As I told you yesterday, in August of 1990 I borrowed six grades of textbooks to use in our first homeschool experience. The teacher books that went with the curriculum stated emphatically that they could not be used by anyone other than the original purchaser. For the sake of integrity, I stored all those teacher books in boxes in the garage. In the end, that turned out to be a blessing. I had to think on my own. Doing that gave me freedom to adapt things for our family as a whole and for each individual child.
At the beginning of that first year, one of our children turned out to be very adept at math, but not quite ready for reading and language arts. I figured out pretty quickly that the math curriculum in that one-size-fits-all curriculum (I now believe one-size-fits-all stuff is better named one-size-fits-no-child-in-particular) was too easy for her. We had never even heard of a curriculum fair, our town certainly had no homeschool bookstore, I don’t remember having ever seen a homeschool catalog, and Internet shopping was far in the future. So, we drove over to our local Christian school and asked them please to sell us some math workbooks. They graciously said yes.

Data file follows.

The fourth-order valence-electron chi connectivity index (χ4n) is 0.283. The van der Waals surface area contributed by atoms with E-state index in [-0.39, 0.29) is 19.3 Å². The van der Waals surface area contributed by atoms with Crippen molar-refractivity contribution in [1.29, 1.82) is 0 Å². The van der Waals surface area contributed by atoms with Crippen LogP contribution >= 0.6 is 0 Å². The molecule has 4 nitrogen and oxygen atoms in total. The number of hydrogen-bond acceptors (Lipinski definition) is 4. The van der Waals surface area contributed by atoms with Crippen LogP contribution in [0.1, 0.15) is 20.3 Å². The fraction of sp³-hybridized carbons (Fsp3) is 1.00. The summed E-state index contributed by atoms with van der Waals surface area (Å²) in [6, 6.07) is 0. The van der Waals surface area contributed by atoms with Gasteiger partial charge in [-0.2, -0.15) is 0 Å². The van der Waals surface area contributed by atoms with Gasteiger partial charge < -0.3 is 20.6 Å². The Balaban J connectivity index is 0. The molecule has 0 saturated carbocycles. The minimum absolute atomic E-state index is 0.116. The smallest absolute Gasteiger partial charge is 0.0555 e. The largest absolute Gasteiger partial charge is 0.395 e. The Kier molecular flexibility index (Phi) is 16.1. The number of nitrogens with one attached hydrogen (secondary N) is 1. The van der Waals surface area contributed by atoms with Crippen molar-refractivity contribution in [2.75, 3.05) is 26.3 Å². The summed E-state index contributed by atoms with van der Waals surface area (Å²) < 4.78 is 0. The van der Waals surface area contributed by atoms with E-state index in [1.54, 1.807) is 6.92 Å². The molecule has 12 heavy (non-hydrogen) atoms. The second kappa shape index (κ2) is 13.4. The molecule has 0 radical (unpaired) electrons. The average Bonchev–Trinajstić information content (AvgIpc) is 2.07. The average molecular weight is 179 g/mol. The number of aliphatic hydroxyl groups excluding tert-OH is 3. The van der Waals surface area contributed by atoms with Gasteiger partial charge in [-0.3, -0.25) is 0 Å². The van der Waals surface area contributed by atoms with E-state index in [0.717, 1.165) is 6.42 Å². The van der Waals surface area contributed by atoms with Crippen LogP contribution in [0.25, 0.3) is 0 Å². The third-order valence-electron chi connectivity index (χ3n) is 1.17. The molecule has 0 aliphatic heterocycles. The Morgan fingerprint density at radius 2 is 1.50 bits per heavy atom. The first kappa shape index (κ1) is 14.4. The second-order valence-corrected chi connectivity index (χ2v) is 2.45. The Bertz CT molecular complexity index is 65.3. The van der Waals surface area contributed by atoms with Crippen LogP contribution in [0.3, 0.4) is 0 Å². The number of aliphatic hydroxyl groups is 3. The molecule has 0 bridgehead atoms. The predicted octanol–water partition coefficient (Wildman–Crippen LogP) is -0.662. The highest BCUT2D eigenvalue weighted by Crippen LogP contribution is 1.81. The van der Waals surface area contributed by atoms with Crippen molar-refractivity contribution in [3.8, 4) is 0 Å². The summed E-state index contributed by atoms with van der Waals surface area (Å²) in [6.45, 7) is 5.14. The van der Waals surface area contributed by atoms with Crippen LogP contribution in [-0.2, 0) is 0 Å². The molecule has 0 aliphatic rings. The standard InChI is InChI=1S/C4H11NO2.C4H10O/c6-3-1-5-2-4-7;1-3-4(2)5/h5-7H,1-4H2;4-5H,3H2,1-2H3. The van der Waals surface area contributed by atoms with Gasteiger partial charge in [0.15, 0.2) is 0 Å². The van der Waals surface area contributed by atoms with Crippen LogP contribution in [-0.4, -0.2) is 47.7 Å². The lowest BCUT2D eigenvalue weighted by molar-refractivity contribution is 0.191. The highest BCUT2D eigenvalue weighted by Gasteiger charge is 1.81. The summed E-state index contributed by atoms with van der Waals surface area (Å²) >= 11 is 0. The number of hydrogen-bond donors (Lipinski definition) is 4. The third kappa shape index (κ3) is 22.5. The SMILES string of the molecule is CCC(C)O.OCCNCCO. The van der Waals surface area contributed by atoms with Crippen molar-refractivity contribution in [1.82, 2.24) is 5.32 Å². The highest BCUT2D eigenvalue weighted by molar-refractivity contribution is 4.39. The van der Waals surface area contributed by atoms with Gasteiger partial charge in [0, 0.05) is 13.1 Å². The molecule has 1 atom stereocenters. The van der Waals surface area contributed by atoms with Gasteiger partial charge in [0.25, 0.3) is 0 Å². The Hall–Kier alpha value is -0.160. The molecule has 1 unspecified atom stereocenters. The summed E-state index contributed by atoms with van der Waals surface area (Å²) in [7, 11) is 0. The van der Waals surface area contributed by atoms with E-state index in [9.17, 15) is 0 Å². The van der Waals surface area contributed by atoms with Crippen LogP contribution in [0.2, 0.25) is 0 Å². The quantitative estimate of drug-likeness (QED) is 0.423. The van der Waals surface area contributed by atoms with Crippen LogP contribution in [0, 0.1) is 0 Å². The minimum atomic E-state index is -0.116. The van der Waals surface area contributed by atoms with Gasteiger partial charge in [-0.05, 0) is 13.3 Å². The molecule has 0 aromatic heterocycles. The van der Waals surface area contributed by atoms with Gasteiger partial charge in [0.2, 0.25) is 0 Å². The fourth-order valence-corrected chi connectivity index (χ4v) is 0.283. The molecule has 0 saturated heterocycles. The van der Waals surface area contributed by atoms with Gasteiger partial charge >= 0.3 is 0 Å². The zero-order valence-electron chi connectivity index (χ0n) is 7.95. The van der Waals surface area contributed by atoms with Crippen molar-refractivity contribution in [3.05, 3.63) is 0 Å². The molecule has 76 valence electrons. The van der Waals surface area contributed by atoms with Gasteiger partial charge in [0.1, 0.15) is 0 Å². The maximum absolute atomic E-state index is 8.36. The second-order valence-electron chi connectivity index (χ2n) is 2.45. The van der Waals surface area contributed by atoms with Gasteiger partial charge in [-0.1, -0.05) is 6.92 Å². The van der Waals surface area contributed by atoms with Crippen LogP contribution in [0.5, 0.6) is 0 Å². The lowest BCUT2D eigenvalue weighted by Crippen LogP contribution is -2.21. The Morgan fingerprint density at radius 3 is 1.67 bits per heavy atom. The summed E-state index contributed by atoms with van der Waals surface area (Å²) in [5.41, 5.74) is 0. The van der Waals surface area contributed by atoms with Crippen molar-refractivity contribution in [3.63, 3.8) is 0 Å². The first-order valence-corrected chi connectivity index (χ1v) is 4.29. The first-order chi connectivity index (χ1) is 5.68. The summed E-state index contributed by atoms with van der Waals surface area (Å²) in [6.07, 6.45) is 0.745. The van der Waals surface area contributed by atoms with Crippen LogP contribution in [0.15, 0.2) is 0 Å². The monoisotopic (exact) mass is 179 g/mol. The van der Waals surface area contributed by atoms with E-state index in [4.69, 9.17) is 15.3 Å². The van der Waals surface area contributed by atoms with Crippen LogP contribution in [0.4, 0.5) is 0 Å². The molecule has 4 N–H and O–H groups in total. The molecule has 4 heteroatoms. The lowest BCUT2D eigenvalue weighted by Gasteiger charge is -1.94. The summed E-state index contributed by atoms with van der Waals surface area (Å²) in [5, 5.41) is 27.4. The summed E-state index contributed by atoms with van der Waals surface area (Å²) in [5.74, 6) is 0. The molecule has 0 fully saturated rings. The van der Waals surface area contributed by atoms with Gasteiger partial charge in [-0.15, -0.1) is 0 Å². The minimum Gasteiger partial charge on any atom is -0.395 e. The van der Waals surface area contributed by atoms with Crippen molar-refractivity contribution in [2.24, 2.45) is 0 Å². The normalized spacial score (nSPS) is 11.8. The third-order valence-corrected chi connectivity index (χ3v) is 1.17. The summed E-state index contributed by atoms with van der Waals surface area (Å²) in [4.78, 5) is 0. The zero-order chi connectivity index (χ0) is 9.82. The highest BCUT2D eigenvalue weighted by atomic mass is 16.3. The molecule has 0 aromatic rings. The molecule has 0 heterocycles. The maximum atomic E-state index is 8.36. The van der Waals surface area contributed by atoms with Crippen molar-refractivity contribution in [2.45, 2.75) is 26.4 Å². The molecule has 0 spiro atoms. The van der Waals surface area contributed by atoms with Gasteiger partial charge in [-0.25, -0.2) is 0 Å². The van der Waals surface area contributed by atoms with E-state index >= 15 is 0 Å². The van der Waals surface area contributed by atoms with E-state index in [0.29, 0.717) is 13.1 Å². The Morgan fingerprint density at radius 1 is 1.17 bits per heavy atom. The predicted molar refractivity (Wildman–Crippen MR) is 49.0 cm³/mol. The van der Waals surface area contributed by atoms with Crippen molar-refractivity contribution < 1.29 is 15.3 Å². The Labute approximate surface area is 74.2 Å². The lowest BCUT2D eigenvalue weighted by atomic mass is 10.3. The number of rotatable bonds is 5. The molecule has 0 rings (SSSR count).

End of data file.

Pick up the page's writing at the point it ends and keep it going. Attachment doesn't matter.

With first, fourth, and sixth grade textbooks before me, I quickly noticed that the children would cover similar subjects in science, but that the order in which they would study them was different in the various textbooks. That seemed silly, so I switched the chapters around so we could study similar things at the same time.
Slowly, slowly, with little baby steps, this mama who had always been a homeschooling mama at heart was learning to struggle out of my school cocoon and start to emerge. I took way longer than a butterfly does. I didn’t really break free of that confining cocoon until almost three years later, but I did learn to peek out often and I really liked what I saw in the great, big beautiful world of homeschooling freedom.
If I were starting a new school year soon, I’d be a butterfly right from the start.
It was for freedom that Christ set us free;
therefore keep standing firm
and do not be subject again to a yoke of slavery.
As happens with some frequency, I didn’t have a clue when I started this post where it would end up. I had no idea I would begin with six years of textbooks and end with a butterfly. As I was writing, the butterfly photos I took yesterday morning came to mind. We are having a butterfly bonanza around our house, reminding me of another butterfly bonanza we had a few years back.
They have been flitting around the mimosa tree and in the yard outside the kitchen window. Yesterday they were going from flower to flower in one of the many prolific oregano patches in my flower garden. I don’t know one butterfly from another, but I saw five different kinds of winged beauties this morning. I think a couple of them may have been moths. All were beautiful. You creation enthusiasts (I like that term better than “nature lovers”), who are much better observers than I, can tell me what kind of butterfly this one is. This is how they look from another angle.